Detective May turned up in the lobby a few minutes later, looking agitated. His voice shook with irritation and embarrassment.
"What the hell are you two doing here now? Broadcasting that I'm supposed to have left evidence behind to the station. My men are still down there, photographing."
The Doctor held up the playing card. "She marked it. Must mean something," he stated simply. "How's our man's throat?"
May clenched his lips. "It's healed," he said, not really wanting to admit something unexplainable had happened. "Who's 'she'?"
"The woman who attacked him. Tall. Blonde. Black leather coat. I trust that matches the description he gave you."
"Sergeant," May called to the officer on the metal detector. "Get this man a pair of cuffs. He's been interfering with a crime scene." His voice was shaky but determined. "Doctor, you appear to have mistaken me for the good cop. Your quiet friend, I'll talk to." He made a point of
stressing the word 'quiet'.
* * *
The woman in brown had a simpler method for getting past the station reception. Just don't go through it. She walked up to the side wall of the station from the street, vanished for a moment, and when she reappeared, she was a foot the other side of the wall, in the office of
a surprised looking man who didn't have time to scream before he was knocked unconscious. She would have to be a little careful. From what she knew of Fate's plans, one of her adversaries would be down in the cells and his friend would be somewhere in the halls. She didn't want to be seen and spoil her plans for either of them. She kept to the side corridors, avoided the open plan areas, and used interoffice doors where she could, and always peering through the windows to check which ones were empty first. She only had to make one small distraction, knocking over a water cooler, and made it to the detective's office without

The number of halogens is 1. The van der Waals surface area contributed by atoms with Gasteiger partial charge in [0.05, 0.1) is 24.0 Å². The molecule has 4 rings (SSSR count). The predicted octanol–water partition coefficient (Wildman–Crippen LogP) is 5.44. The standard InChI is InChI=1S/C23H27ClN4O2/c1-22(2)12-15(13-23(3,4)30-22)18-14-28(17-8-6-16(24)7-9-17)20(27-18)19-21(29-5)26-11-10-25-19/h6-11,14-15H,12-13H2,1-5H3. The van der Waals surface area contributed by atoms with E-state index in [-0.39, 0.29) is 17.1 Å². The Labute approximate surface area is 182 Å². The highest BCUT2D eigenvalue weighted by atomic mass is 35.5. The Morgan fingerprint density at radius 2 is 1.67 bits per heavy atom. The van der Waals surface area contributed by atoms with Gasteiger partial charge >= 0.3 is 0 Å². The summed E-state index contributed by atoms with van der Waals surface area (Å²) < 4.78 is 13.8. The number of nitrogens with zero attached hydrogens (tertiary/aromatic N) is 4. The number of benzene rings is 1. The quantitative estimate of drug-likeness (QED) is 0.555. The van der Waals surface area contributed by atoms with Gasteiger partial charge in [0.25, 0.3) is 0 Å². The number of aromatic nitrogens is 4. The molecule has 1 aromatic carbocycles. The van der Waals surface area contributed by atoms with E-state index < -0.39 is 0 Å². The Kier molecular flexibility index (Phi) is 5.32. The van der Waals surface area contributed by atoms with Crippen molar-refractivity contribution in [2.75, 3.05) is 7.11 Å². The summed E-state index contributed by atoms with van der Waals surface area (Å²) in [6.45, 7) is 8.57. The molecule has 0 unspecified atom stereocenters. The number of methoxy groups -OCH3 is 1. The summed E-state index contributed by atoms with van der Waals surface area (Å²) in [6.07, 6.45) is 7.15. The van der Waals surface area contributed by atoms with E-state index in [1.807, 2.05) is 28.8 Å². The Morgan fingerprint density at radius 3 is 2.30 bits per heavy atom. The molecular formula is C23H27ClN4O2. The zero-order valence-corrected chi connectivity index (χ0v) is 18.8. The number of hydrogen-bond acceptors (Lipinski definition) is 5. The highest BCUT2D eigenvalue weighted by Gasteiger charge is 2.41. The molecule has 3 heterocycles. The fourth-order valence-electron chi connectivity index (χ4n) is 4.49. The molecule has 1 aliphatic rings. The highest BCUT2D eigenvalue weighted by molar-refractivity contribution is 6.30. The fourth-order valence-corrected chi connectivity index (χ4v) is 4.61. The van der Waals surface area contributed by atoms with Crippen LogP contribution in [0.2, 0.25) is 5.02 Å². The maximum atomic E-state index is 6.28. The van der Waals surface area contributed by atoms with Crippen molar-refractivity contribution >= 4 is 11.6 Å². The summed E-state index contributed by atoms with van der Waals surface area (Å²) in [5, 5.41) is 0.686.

having to deal with anybody. The detective himself, of course... she'd have to put up with being seen by him.
She didn't open the door, but just appeared through it. The Time Lord wasn't sitting quite here she expected, so instead of appearing and instantly running him through with her sword, she stabbed at empty air. The Time Lord jumped up, but he was defenceless. May and the other officer in the room leapt to their feet and drew their pistols. The Time Lord swung a punch, but the woman caught his arm and pulled him onto the sword, twisting it to be sure. The Time Lord, dying in her arms, was between her and the detectives. He gasped, but with the sword through his ribs he couldn't speak.